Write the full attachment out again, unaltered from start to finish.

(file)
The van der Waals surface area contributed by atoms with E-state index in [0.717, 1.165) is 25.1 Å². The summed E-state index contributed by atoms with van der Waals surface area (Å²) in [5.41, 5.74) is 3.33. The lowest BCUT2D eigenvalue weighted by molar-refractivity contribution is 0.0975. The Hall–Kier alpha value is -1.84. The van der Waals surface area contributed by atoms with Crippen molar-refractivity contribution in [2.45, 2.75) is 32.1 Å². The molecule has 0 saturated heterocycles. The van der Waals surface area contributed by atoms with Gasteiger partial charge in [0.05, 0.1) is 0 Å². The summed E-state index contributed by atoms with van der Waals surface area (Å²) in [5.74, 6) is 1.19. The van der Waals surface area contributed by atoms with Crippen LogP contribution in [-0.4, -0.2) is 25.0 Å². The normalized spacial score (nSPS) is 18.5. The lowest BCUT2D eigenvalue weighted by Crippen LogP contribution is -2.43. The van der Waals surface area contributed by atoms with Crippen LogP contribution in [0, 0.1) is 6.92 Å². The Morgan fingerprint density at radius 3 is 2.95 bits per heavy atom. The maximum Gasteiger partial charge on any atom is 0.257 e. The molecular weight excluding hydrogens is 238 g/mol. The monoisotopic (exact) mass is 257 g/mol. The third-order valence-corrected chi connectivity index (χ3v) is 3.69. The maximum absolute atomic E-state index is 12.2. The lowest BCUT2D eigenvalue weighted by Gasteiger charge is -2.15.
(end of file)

The van der Waals surface area contributed by atoms with E-state index in [0.717, 1.165) is 25.1 Å². The summed E-state index contributed by atoms with van der Waals surface area (Å²) in [5.41, 5.74) is 3.33. The lowest BCUT2D eigenvalue weighted by molar-refractivity contribution is 0.0975. The Hall–Kier alpha value is -1.84. The van der Waals surface area contributed by atoms with Crippen molar-refractivity contribution in [2.45, 2.75) is 32.1 Å². The molecule has 0 saturated heterocycles. The van der Waals surface area contributed by atoms with Gasteiger partial charge in [0.05, 0.1) is 0 Å². The summed E-state index contributed by atoms with van der Waals surface area (Å²) in [5.74, 6) is 1.19. The van der Waals surface area contributed by atoms with Crippen LogP contribution in [-0.4, -0.2) is 25.0 Å². The normalized spacial score (nSPS) is 18.5. The lowest BCUT2D eigenvalue weighted by Crippen LogP contribution is -2.43. The van der Waals surface area contributed by atoms with Crippen LogP contribution in [0, 0.1) is 6.92 Å². The Morgan fingerprint density at radius 3 is 2.95 bits per heavy atom. The maximum Gasteiger partial charge on any atom is 0.257 e. The molecular weight excluding hydrogens is 238 g/mol. The monoisotopic (exact) mass is 257 g/mol. The third-order valence-corrected chi connectivity index (χ3v) is 3.69. The maximum absolute atomic E-state index is 12.2. The lowest BCUT2D eigenvalue weighted by Gasteiger charge is -2.15.